Nuclear imaging is the science of producing images by detecting radiation
generated from a small amount of radioactive material introduced into
the patient’s system. The images are then recorded into a digital
image by the nuclear radiology technician for interpretation by the radiologist.
Why Nuclear Imaging?
Unlike other radiologic diagnostic tests, the nuclear image focuses less
on how an organ looks, and more on how the organ functions. By capturing
the processes of a functioning heart of other organ through the use of
the radioactive material (called a tracer), a physician can often make
a more accurate diagnosis and plan for present and future treatments.
The information provided using nuclear imaging is usually unattainable
with any other type of imaging procedure. For many diseases and conditions,
the results yield the most useful information available to make a diagnosis
or determine an appropriate treatment plan.
Nuclear imaging can be used for a variety of different reasons, including:
- Analyzing kidney functions
- Visualizing heart blood flow and function
- Scanning lungs for respiratory and blood flow problems
- Identifying inflammation in the gallbladder
- Evaluating bones for fractures, infection, arthritis and tumors
- Determining the presence or spread of cancer in various body parts
- Identifying bleeding in the bowel
- Locating the presence of infection
- Measuring thyroid function to detect an overactive or underactive thyroid
- Investigating abnormalities in the brain, such as seizures, memory loss
and abnormalities in blood flow
- Localizing the lymph nodes before surgery in patients with breast cancer
How to Prepare for Your Nuclear Imaging Procedure
Because each type of nuclear imaging test has its own unique requirements,
there are no general rules for preparing for this procedure. Your physician
will inform you if specific preparation is required for your procedure.
As always, you should inform your physician and the technologist performing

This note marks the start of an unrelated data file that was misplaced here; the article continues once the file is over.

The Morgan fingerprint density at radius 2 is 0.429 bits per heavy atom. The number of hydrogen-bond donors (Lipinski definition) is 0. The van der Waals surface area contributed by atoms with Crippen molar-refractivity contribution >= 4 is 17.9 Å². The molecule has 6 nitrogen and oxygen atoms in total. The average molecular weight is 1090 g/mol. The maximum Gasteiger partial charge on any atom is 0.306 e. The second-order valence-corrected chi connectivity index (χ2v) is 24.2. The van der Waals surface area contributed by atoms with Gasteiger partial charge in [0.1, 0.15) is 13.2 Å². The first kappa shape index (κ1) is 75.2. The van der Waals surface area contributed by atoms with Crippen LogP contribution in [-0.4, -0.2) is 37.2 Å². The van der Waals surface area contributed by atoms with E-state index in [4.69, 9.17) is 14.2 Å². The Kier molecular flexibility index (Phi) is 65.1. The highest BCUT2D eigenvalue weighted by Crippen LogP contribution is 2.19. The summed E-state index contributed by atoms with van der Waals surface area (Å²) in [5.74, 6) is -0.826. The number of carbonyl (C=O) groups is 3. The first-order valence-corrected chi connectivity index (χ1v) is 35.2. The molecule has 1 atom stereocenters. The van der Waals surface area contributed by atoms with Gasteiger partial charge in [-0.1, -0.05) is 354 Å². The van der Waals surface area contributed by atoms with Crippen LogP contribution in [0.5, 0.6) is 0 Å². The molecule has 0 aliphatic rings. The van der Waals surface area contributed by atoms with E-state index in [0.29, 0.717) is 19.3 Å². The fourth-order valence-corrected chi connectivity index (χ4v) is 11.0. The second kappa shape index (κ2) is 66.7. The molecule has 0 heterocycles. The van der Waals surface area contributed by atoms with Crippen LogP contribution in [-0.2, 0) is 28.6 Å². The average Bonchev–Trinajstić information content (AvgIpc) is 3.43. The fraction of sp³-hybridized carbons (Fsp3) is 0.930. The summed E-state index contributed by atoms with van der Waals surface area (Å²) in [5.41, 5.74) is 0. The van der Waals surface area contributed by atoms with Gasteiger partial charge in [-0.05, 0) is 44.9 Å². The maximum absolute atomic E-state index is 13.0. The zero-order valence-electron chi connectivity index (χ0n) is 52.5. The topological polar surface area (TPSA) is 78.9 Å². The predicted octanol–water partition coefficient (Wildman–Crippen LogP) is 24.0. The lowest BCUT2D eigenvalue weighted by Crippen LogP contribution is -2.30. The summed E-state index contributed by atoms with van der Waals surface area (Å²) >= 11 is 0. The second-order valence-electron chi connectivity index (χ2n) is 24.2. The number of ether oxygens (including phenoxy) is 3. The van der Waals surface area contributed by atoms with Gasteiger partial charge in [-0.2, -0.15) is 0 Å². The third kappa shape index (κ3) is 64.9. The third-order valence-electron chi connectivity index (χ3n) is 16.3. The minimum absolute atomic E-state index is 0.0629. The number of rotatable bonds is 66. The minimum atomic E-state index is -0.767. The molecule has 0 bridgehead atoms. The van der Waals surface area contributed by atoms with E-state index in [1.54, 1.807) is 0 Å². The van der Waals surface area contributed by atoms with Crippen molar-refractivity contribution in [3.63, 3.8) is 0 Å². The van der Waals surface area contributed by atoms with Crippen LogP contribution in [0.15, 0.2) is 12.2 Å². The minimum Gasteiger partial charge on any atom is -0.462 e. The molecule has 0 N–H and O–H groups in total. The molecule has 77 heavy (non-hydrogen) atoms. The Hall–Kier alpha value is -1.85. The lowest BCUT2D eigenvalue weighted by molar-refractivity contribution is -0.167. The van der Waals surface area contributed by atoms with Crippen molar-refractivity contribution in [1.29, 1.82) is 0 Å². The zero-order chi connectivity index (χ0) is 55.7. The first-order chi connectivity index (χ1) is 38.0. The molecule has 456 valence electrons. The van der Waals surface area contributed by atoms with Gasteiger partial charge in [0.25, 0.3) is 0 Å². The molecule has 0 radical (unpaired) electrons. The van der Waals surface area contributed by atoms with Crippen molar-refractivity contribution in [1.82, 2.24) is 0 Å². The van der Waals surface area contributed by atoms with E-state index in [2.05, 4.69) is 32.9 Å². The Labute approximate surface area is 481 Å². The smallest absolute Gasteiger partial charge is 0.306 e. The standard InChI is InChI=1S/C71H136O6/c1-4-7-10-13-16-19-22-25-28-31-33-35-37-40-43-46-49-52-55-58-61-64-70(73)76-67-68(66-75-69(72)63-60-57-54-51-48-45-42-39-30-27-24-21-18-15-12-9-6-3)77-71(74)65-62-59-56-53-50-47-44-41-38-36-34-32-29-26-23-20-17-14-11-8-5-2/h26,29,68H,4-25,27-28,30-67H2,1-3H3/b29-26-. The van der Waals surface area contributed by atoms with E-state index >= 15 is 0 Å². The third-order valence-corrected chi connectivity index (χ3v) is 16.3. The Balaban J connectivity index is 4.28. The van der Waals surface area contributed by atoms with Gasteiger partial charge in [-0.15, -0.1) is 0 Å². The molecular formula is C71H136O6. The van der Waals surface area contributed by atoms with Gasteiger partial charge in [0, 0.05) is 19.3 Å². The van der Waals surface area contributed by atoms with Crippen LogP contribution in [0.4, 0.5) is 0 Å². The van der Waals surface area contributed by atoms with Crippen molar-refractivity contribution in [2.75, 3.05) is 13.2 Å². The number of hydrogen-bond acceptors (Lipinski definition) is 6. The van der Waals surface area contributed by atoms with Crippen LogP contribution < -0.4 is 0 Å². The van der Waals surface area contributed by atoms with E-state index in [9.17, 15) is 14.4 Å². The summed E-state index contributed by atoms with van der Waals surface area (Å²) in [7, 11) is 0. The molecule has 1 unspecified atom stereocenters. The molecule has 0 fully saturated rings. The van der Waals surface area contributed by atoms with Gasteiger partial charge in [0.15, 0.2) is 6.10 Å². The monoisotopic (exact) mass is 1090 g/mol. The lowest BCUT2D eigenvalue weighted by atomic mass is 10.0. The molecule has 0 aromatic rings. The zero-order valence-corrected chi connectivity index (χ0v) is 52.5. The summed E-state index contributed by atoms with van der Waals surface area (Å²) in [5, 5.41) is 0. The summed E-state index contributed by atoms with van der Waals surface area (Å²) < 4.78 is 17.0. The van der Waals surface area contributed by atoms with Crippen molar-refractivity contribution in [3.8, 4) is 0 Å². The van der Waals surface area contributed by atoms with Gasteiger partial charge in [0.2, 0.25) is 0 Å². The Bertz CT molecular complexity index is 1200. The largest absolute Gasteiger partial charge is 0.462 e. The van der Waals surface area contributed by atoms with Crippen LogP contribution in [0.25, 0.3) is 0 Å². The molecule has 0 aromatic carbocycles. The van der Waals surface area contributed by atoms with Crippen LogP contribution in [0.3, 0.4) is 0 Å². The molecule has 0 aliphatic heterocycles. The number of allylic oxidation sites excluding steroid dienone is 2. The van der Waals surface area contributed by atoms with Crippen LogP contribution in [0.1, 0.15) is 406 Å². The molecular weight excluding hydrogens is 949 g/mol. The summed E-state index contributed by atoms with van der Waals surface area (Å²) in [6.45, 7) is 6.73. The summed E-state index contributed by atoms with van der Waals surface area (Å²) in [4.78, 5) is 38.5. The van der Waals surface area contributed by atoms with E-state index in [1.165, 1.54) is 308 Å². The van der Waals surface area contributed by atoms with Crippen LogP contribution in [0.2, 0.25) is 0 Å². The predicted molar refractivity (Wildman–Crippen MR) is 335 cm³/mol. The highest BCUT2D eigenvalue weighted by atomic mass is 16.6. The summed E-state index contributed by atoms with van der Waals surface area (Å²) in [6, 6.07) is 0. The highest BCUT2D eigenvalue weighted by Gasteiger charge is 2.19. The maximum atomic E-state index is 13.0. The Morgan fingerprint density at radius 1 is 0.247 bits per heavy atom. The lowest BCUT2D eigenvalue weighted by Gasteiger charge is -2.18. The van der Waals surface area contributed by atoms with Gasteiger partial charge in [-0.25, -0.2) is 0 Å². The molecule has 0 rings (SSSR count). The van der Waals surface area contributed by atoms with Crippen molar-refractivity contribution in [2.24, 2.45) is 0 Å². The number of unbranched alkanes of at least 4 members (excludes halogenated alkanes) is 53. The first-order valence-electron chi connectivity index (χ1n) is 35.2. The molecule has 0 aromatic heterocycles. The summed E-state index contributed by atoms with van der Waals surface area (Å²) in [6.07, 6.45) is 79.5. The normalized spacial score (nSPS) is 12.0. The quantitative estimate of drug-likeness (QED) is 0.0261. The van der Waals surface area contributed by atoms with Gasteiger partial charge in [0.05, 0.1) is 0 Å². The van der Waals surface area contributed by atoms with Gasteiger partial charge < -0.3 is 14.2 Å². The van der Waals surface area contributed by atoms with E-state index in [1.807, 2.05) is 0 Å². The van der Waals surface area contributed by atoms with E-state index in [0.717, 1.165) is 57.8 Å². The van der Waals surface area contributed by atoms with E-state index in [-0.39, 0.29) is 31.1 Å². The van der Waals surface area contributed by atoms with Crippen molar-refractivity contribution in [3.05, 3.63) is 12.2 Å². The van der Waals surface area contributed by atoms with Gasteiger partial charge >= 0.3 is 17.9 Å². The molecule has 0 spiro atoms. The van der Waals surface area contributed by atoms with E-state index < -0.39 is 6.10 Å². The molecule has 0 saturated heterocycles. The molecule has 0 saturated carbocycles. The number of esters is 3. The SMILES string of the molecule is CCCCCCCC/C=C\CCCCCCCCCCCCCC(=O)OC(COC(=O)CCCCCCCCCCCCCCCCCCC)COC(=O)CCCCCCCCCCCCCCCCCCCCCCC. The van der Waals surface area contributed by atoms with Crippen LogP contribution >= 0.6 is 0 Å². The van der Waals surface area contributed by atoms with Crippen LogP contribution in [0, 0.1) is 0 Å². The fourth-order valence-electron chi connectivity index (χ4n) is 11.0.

your exam of any medications you are taking, including vitamins and herbal
supplements. You should also inform them of any allergies you may have,
or of any recent illness. Women should inform their physician or technician
if there is any possibility they may be pregnant or if they are breastfeeding.
Depending on the type of test, you may be asked to wear a gown or you
may be able to wear your own clothing. All jewelry and other metallic
items should be left at home or removed prior to the exam.
You will receive specific instructions from your physician or nuclear
imaging technician closer to the time of your procedure. If you have any
questions, be sure you ask your doctor.
During Your Procedure
Except for the possible injection, the nuclear imaging process is painless
and rarely associated with discomfort or side effects. If your radioactive
tracer is given through an injection, you will feel a slight prick when
the needle is inserted. If you receive it orally or in the form of a gas,
you should taste nothing unusual and feel no differently than when taking
a breath of air.
During your procedure, you will lie on a padded examination table under
a gamma camera. This is a special camera that detects gamma radiation,
and then transmits it to a computer. The amount of time spent under the
camera will vary depending on the specific procedure. Because the pictures
are taken at a constant rate, you will be asked to lie very still.
The average amount of time for this imaging process is less than one hour,
but some specific studies may require more time or more than one visit.
If you have questions about a specific test your physician has ordered,
please contact our radiology department at (740) 623-4132.